“It’s been a long summer and a long preseason, but I feel like they’re ready to play and they’ve just been putting in the extra work outside of practice,” Briggs said. “I’m excited to see how they do on the court.”
Those freshmen include guards Da'Ja Hamilton, Essence Booker and Amaya West and forwards Emma Torbert, Imani Lacy and Kaelei Koenig, who combined are the best recruiting class, on paper, in school history. Part of Levens’ recruiting pitch to them was the ability to play a lot of minutes as freshman, although she didn’t anticipate them getting quite as many minutes as they’re going to soak up this year.
“It’s just the way things have shaken out, but when we recruited them we told them we recruited them to come here and play and make an impact,” Levens said. “I think that was a big reason they chose Nevada was the opportunity to come in and make a difference and have an opportunity to play right away.”
The Wolf Pack’s departed senior class of Teige Zeller, T Moe, Halie Bergman and Ashlee Jones set the standard for the team last season, which was one of the most memorable in school history, and won’t be easy to replace.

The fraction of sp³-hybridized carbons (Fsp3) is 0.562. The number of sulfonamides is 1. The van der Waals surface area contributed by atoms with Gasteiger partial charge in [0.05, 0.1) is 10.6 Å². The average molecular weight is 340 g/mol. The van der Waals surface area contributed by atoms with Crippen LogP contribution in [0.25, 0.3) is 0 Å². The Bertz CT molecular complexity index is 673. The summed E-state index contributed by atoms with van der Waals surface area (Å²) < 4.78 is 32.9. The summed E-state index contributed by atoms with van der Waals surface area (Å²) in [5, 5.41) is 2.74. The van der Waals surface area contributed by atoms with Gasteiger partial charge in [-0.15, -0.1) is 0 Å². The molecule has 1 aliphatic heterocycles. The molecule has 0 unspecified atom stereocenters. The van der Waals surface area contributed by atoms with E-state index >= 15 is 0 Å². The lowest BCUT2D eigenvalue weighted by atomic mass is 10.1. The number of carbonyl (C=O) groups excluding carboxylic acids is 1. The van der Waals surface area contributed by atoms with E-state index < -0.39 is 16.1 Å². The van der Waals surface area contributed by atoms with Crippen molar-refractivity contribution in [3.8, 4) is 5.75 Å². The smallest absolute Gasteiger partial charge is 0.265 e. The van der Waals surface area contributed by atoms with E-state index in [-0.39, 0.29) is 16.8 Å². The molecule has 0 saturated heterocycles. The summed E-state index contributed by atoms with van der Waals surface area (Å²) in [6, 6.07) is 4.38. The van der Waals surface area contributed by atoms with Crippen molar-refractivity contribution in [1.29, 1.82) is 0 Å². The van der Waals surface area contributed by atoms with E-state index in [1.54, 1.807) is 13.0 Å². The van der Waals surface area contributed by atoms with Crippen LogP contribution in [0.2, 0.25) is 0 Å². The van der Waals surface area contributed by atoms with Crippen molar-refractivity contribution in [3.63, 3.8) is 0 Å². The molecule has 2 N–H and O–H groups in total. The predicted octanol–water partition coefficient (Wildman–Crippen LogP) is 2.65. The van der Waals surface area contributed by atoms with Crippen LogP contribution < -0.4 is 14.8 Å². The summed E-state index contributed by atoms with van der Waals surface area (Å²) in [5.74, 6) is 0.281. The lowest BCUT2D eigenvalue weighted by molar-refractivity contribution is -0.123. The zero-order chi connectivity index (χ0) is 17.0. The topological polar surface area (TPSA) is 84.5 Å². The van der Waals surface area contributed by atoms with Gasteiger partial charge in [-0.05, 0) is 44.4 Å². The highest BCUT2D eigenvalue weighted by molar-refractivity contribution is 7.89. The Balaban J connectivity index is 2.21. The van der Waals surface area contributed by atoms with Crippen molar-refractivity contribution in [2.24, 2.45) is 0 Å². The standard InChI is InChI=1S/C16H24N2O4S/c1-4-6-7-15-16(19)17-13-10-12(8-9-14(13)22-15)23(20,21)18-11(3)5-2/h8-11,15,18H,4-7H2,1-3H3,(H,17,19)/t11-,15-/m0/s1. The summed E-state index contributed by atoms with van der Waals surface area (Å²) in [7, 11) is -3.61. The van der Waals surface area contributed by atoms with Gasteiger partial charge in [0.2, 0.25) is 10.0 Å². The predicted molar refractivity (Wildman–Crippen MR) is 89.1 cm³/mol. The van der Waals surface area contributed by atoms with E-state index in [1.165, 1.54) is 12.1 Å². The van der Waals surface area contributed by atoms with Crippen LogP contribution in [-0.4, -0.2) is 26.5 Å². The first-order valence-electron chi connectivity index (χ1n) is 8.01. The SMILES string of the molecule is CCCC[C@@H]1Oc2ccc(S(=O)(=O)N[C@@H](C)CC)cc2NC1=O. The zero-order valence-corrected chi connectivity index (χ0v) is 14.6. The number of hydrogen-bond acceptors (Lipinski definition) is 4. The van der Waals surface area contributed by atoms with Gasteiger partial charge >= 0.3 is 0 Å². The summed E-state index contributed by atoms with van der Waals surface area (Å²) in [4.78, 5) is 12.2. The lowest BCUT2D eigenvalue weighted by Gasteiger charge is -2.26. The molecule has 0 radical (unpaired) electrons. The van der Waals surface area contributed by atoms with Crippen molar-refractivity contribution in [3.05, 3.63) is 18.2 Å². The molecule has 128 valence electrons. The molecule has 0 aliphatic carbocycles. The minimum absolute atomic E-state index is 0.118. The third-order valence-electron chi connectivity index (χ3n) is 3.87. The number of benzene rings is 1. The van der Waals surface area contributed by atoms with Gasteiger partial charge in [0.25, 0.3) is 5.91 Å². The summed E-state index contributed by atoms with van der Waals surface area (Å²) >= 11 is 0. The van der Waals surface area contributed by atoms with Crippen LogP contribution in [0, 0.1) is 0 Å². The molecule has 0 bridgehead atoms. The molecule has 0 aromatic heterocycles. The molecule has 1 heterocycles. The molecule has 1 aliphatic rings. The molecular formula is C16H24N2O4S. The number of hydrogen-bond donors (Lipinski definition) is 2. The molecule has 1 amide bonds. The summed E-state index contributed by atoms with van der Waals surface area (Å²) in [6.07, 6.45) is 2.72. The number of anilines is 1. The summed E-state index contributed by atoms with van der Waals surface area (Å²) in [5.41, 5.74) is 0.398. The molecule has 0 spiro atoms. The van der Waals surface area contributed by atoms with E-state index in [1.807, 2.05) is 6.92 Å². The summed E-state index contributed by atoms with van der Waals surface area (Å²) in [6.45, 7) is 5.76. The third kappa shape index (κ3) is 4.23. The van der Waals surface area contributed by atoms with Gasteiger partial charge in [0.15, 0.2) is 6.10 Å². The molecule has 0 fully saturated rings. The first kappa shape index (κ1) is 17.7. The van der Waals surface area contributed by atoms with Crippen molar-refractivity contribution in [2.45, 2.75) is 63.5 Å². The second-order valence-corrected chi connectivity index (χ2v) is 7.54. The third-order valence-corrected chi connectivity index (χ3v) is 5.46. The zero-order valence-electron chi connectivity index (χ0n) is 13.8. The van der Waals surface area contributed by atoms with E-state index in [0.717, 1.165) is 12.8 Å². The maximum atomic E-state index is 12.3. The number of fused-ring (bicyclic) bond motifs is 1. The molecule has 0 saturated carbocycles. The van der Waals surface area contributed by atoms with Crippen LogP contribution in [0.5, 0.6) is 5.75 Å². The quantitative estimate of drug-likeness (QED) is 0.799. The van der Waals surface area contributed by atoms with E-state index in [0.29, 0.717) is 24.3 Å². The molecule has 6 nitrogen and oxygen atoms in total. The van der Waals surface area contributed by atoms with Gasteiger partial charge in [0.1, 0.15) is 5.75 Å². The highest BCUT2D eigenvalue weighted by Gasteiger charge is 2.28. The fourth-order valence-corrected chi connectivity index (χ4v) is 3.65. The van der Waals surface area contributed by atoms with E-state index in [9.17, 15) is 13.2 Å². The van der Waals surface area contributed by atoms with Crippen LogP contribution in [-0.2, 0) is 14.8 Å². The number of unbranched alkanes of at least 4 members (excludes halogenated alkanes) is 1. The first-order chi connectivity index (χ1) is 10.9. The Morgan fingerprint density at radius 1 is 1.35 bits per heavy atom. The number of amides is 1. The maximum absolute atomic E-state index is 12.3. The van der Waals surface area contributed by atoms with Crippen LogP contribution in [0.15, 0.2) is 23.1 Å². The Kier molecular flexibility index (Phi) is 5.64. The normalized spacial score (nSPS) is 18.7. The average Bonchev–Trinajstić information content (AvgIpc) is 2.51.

“We had a great senior class that was so tough,” Levens said. “Those guys just got the most out of everything they had.”
While they’re gone, the goal hasn’t changed. Nevada is still looking for the first conference title and NCAA Tournament in program history, with Levens believing the freshman corps she brought in, her first recruiting class, can accomplish that in due time. The question is whether those players can develop quickly enough to help the upperclassmen who are running out of time to win a championship.
Instead of playing an exhibition game, Levens opted for playing two private scrimmages against Division I opponents on the road to prep for the season. The newcomers get their first major spotlight Wednesday but the veterans are still being pushed by last March's near miss at the Big Dance.
“It’s definitely motivation,” King said of the defeat to Boise State. “We’ve used it in preseason, in the spring time. For me, I definitely lost a lot of sleep over that. A lot of motivation.”
Sports columnist Chris Murray provides insight on Northern Nevada sports. Contact him at firstname.lastname@example.org or follow him on Twitter @MurrayNSN.